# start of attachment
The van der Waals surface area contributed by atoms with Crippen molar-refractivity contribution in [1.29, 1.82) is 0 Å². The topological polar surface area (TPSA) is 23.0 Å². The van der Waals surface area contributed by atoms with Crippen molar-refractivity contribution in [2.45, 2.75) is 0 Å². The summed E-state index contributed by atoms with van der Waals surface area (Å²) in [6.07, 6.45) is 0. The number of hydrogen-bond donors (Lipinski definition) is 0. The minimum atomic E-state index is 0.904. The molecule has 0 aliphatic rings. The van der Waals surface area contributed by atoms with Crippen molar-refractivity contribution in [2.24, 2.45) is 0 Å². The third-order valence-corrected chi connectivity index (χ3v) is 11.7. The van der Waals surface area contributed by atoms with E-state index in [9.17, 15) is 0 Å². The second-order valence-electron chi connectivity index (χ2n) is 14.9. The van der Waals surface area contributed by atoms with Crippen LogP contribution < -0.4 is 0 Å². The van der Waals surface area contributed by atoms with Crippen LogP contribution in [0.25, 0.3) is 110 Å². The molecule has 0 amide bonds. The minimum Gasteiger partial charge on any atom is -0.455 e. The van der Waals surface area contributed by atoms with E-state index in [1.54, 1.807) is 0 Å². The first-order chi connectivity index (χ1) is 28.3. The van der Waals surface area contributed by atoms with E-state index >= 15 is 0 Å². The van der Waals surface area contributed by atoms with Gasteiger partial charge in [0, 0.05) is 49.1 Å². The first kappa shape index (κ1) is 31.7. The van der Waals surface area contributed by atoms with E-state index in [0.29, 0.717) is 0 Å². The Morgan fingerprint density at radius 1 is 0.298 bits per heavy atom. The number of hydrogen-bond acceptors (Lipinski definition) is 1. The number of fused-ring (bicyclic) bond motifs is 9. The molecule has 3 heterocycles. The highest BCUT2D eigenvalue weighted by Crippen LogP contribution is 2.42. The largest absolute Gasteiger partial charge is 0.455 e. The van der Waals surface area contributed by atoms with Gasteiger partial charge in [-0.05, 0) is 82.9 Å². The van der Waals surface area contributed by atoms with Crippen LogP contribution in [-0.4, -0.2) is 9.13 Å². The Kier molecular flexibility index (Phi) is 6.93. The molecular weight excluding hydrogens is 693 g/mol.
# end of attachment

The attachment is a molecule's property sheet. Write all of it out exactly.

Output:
The van der Waals surface area contributed by atoms with Crippen molar-refractivity contribution in [1.29, 1.82) is 0 Å². The topological polar surface area (TPSA) is 23.0 Å². The van der Waals surface area contributed by atoms with Crippen molar-refractivity contribution in [2.45, 2.75) is 0 Å². The summed E-state index contributed by atoms with van der Waals surface area (Å²) in [6.07, 6.45) is 0. The number of hydrogen-bond donors (Lipinski definition) is 0. The minimum atomic E-state index is 0.904. The molecule has 0 aliphatic rings. The van der Waals surface area contributed by atoms with Crippen molar-refractivity contribution in [2.24, 2.45) is 0 Å². The third-order valence-corrected chi connectivity index (χ3v) is 11.7. The van der Waals surface area contributed by atoms with E-state index in [9.17, 15) is 0 Å². The second-order valence-electron chi connectivity index (χ2n) is 14.9. The van der Waals surface area contributed by atoms with Crippen LogP contribution < -0.4 is 0 Å². The van der Waals surface area contributed by atoms with Crippen LogP contribution in [0.25, 0.3) is 110 Å². The molecule has 0 amide bonds. The minimum Gasteiger partial charge on any atom is -0.455 e. The van der Waals surface area contributed by atoms with E-state index in [1.54, 1.807) is 0 Å². The first-order chi connectivity index (χ1) is 28.3. The van der Waals surface area contributed by atoms with E-state index >= 15 is 0 Å². The van der Waals surface area contributed by atoms with Gasteiger partial charge in [0, 0.05) is 49.1 Å². The first kappa shape index (κ1) is 31.7. The van der Waals surface area contributed by atoms with E-state index in [0.29, 0.717) is 0 Å². The Morgan fingerprint density at radius 1 is 0.298 bits per heavy atom. The number of hydrogen-bond acceptors (Lipinski definition) is 1. The number of fused-ring (bicyclic) bond motifs is 9. The molecule has 3 heterocycles. The highest BCUT2D eigenvalue weighted by Crippen LogP contribution is 2.42. The largest absolute Gasteiger partial charge is 0.455 e. The van der Waals surface area contributed by atoms with Gasteiger partial charge in [-0.05, 0) is 82.9 Å². The van der Waals surface area contributed by atoms with Crippen LogP contribution in [-0.4, -0.2) is 9.13 Å². The Kier molecular flexibility index (Phi) is 6.93. The molecular weight excluding hydrogens is 693 g/mol.